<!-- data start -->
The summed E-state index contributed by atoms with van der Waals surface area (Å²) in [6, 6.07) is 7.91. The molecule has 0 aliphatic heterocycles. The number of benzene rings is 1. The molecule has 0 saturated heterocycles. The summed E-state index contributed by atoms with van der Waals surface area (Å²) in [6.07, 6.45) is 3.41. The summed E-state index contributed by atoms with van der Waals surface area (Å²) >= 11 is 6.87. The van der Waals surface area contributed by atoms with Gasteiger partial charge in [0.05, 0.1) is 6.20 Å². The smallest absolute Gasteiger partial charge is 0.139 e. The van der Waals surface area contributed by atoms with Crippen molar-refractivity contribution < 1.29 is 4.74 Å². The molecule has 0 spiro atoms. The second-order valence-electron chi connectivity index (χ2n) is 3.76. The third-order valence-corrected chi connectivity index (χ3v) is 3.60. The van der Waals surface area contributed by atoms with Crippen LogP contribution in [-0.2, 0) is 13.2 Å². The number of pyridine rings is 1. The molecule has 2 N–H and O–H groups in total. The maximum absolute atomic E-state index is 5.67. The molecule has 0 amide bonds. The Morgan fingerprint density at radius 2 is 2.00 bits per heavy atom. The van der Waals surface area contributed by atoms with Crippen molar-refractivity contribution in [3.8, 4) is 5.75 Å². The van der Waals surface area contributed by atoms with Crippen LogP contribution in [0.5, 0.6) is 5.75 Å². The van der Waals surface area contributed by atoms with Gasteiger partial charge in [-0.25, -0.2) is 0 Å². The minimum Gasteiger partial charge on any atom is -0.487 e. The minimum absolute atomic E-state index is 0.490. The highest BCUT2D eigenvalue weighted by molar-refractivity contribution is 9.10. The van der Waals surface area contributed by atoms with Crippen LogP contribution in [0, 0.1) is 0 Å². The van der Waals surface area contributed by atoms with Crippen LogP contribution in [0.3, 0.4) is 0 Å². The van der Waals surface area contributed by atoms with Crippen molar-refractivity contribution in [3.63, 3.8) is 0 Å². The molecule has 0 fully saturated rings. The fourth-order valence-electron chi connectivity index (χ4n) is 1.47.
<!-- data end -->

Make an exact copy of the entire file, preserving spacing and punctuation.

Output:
The summed E-state index contributed by atoms with van der Waals surface area (Å²) in [6, 6.07) is 7.91. The molecule has 0 aliphatic heterocycles. The number of benzene rings is 1. The molecule has 0 saturated heterocycles. The summed E-state index contributed by atoms with van der Waals surface area (Å²) in [6.07, 6.45) is 3.41. The summed E-state index contributed by atoms with van der Waals surface area (Å²) >= 11 is 6.87. The van der Waals surface area contributed by atoms with Gasteiger partial charge in [0.05, 0.1) is 6.20 Å². The smallest absolute Gasteiger partial charge is 0.139 e. The van der Waals surface area contributed by atoms with Crippen molar-refractivity contribution < 1.29 is 4.74 Å². The molecule has 0 spiro atoms. The second-order valence-electron chi connectivity index (χ2n) is 3.76. The third-order valence-corrected chi connectivity index (χ3v) is 3.60. The van der Waals surface area contributed by atoms with Crippen LogP contribution in [-0.2, 0) is 13.2 Å². The number of pyridine rings is 1. The molecule has 2 N–H and O–H groups in total. The maximum absolute atomic E-state index is 5.67. The molecule has 0 amide bonds. The Morgan fingerprint density at radius 2 is 2.00 bits per heavy atom. The van der Waals surface area contributed by atoms with Crippen molar-refractivity contribution in [3.8, 4) is 5.75 Å². The van der Waals surface area contributed by atoms with Crippen LogP contribution in [0.5, 0.6) is 5.75 Å². The van der Waals surface area contributed by atoms with Gasteiger partial charge in [-0.25, -0.2) is 0 Å². The minimum Gasteiger partial charge on any atom is -0.487 e. The minimum absolute atomic E-state index is 0.490. The highest BCUT2D eigenvalue weighted by molar-refractivity contribution is 9.10. The van der Waals surface area contributed by atoms with Crippen LogP contribution in [0, 0.1) is 0 Å². The van der Waals surface area contributed by atoms with Crippen LogP contribution in [0.3, 0.4) is 0 Å². The van der Waals surface area contributed by atoms with Crippen molar-refractivity contribution in [3.63, 3.8) is 0 Å². The molecule has 0 fully saturated rings. The fourth-order valence-electron chi connectivity index (χ4n) is 1.47.